The Weekly Ringer

The University of Mary Washington Student Newspaper

A senior’s guide to surviving your first year

4 min read
Three students walking to and from the CRUC by Virginia Hall

Students on the pathway between the newly renovated Virginia Hall and Ball Circle. | Skylar Joseph, The Weekly Ringer


Staff Writer

For a first-time college student, living away from home—as exciting as it may seem—can also be a difficult and sometimes scary experience. From finding friends to doing well in classes, there is so much to learn and adjust to. However, there are many resources, clubs and organizations on campus that aim to help students through this transition so they can find their second home at Mary Washington.

When it comes to academics, which are undoubtedly the main aspect of university life to prioritize, Mary Washington offers a number of academic services, such as the Speaking and Writing Center, peer tutors, academic advisors, the Office of Disability Resources and the Digital Knowledge Center. “There are so many amazing resources at your disposal with many kind folk ready to help you at a moment’s notice,” said Killian Petty, a sophomore majoring in business administration. “For any digital projects you may be having trouble with, there is the Digital Knowledge Center, also known as the DKC.”

Balancing time to study and socialize is one of the toughest aspects of college life to adjust to and is even something that upper-classmen struggle with in their later years.
The Harvard Division of Continuing Education suggests that students create a calendar and keep it in a visible place to be reminded of what each day entails. Keeping an organized schedule can help students in their academic and social lives, which is one of the many important skills college students come to acquire through living independently.

The University of Mary Washington offers over 140 student-run clubs and organizations that pertain to sports, academics, the arts and more. Furthermore, on Wednesday, Aug. 30, the Office of Student Activities and Engagement held Club Carnival, which is one of the biggest events on campus. There, students had the opportunity to meet club leaders and members, as well as sign up for organizations that piqued their interest.

While it can present new opportunities for first-year and returning students, Club Carnival can also be overwhelming with the sheer amount of options. “There’s going to be a lot of activities on campus and people who will try to pull you into participating in their club/program,” said Christian Lyman, a senior majoring in psychology. “It’s going to feel overwhelming and that’s okay. Don’t feel like you have to take part in every single thing.”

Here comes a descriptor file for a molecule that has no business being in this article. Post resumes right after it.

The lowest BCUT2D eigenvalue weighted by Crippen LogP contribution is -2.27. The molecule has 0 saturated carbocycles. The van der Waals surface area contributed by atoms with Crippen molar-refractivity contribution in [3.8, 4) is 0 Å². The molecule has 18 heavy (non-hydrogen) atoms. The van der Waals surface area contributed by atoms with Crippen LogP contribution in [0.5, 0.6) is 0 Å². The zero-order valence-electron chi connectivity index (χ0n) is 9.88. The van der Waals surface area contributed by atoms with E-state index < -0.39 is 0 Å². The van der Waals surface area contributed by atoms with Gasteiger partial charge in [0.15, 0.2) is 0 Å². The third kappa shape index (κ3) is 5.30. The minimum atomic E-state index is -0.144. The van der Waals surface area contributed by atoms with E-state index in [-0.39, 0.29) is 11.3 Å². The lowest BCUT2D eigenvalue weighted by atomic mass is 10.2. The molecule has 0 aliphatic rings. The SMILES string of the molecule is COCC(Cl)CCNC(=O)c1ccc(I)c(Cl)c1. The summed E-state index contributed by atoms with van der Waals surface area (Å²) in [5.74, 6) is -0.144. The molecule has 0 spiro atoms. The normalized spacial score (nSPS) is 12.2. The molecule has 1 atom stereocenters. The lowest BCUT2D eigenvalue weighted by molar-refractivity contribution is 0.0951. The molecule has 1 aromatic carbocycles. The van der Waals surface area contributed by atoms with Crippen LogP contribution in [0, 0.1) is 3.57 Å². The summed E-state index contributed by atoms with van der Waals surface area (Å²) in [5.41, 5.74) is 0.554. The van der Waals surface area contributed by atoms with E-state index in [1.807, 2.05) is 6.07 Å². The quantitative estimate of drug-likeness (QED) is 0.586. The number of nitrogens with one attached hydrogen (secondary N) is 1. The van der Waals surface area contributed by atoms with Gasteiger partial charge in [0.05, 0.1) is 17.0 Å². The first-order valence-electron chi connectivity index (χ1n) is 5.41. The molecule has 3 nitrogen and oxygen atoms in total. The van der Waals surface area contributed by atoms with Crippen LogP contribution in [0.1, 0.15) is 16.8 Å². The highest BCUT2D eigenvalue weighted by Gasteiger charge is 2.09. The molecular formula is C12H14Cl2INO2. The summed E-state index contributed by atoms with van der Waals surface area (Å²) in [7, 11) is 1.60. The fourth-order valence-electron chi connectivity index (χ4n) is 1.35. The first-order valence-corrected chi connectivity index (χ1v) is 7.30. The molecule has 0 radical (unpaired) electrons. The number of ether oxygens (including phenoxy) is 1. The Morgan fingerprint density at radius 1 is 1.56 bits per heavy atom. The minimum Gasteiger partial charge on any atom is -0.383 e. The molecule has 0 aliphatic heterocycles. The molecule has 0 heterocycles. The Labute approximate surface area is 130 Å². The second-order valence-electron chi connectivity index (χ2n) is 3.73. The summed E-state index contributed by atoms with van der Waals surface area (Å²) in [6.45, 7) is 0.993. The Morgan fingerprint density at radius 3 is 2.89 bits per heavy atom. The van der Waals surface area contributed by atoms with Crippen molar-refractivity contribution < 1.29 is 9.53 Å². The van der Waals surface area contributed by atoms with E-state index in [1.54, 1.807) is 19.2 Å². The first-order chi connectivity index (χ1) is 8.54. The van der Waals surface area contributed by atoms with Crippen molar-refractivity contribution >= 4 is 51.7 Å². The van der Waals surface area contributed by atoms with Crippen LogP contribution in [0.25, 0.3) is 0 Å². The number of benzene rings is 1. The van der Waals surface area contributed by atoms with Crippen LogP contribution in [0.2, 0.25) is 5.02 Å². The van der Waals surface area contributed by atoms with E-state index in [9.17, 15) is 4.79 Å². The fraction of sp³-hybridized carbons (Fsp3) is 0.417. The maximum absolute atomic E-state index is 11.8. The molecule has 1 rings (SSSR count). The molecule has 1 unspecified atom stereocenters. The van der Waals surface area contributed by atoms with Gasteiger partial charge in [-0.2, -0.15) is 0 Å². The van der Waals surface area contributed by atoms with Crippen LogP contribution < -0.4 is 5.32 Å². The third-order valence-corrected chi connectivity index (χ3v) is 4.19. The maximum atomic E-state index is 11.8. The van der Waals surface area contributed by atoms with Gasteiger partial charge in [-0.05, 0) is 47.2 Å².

Even with the help of Club Carnival to make connections and meet new people, being away from home can evoke feelings of loneliness and isolation, especially in addition to getting used to college-level classes. To help process this life change and find mechanisms to work through their feelings, the University offers an array of resources for students of all years to utilize, many of which are free. For example, the Talley Center for Counseling Services, located on the first floor of Lee Hall and also in Tyler House, offers complimentary one-on-one sessions and group sessions with licensed professionals for all registered students.

In addition to caring for their social life and mental health, learning how to eat healthily is also another facet that comes with living independently. For first-year students, the University requires the Eagle Unlimited Plan, which provides an unlimited amount of swipes across campus dining venues. The plan also includes $200 in flex that may be spent at the other retail dining options on campus, such as Katora Café and Vocelli’s Pizza. Amidst the bustling environment of the dining hall, it can be tempting to eat what is the tastiest or frequent the same places in the dining hall just because they’re familiar. Eating healthily doesn’t mean you have to give up the dining hall’s ice cream cones, but being cognizant of what you’re fueling your body with is a life skill that students can start developing now in order to have a smoother transition into post-grad life.

Adjusting to life at Mary Washington can be a difficult journey, but there are plenty of faculty and staff members and students who are here to help you make Mary Wash your second home. Moving out of your comfort zone and trying new things is one of the best things that you can do for yourself. So, join a new club, partake in school traditions—like swimming in the Monroe fountain—and try your best to get to know your professors. Utilize the resources provided by the University to help both yourself and others. The Mary Washington community is a welcoming one, and we want you to be here.